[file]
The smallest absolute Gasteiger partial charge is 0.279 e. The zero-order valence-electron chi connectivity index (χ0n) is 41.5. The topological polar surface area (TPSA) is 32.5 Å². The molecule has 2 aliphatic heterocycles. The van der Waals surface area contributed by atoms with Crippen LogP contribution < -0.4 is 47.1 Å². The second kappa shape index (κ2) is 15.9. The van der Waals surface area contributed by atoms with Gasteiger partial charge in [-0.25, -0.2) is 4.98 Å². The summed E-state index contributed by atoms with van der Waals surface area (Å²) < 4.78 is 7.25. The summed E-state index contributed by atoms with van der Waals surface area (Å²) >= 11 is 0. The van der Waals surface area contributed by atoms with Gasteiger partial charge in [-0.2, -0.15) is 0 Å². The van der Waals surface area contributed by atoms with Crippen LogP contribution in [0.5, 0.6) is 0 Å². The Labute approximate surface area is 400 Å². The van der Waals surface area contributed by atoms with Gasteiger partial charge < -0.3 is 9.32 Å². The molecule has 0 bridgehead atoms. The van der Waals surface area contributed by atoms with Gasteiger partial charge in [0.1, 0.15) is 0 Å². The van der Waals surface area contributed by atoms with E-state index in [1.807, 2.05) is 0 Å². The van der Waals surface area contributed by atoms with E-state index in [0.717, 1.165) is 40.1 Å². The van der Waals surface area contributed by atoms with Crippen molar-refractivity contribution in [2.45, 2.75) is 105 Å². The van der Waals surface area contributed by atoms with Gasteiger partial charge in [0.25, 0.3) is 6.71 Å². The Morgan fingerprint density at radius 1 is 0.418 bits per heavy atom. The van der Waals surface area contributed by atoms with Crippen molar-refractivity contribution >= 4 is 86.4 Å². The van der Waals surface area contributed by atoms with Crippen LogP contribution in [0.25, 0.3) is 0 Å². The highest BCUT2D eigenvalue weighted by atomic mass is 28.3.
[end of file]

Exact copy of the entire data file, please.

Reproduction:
The smallest absolute Gasteiger partial charge is 0.279 e. The zero-order valence-electron chi connectivity index (χ0n) is 41.5. The topological polar surface area (TPSA) is 32.5 Å². The molecule has 2 aliphatic heterocycles. The van der Waals surface area contributed by atoms with Crippen LogP contribution < -0.4 is 47.1 Å². The second kappa shape index (κ2) is 15.9. The van der Waals surface area contributed by atoms with Gasteiger partial charge in [-0.25, -0.2) is 4.98 Å². The summed E-state index contributed by atoms with van der Waals surface area (Å²) < 4.78 is 7.25. The summed E-state index contributed by atoms with van der Waals surface area (Å²) >= 11 is 0. The van der Waals surface area contributed by atoms with Gasteiger partial charge in [-0.2, -0.15) is 0 Å². The van der Waals surface area contributed by atoms with Crippen LogP contribution in [0.5, 0.6) is 0 Å². The Labute approximate surface area is 400 Å². The van der Waals surface area contributed by atoms with Gasteiger partial charge < -0.3 is 9.32 Å². The molecule has 0 bridgehead atoms. The van der Waals surface area contributed by atoms with Gasteiger partial charge in [0.1, 0.15) is 0 Å². The van der Waals surface area contributed by atoms with E-state index in [1.807, 2.05) is 0 Å². The van der Waals surface area contributed by atoms with E-state index in [0.717, 1.165) is 40.1 Å². The van der Waals surface area contributed by atoms with Crippen molar-refractivity contribution in [2.45, 2.75) is 105 Å². The van der Waals surface area contributed by atoms with Gasteiger partial charge in [0.25, 0.3) is 6.71 Å². The Morgan fingerprint density at radius 1 is 0.418 bits per heavy atom. The van der Waals surface area contributed by atoms with Crippen molar-refractivity contribution >= 4 is 86.4 Å². The van der Waals surface area contributed by atoms with Crippen LogP contribution in [0.25, 0.3) is 0 Å². The highest BCUT2D eigenvalue weighted by atomic mass is 28.3.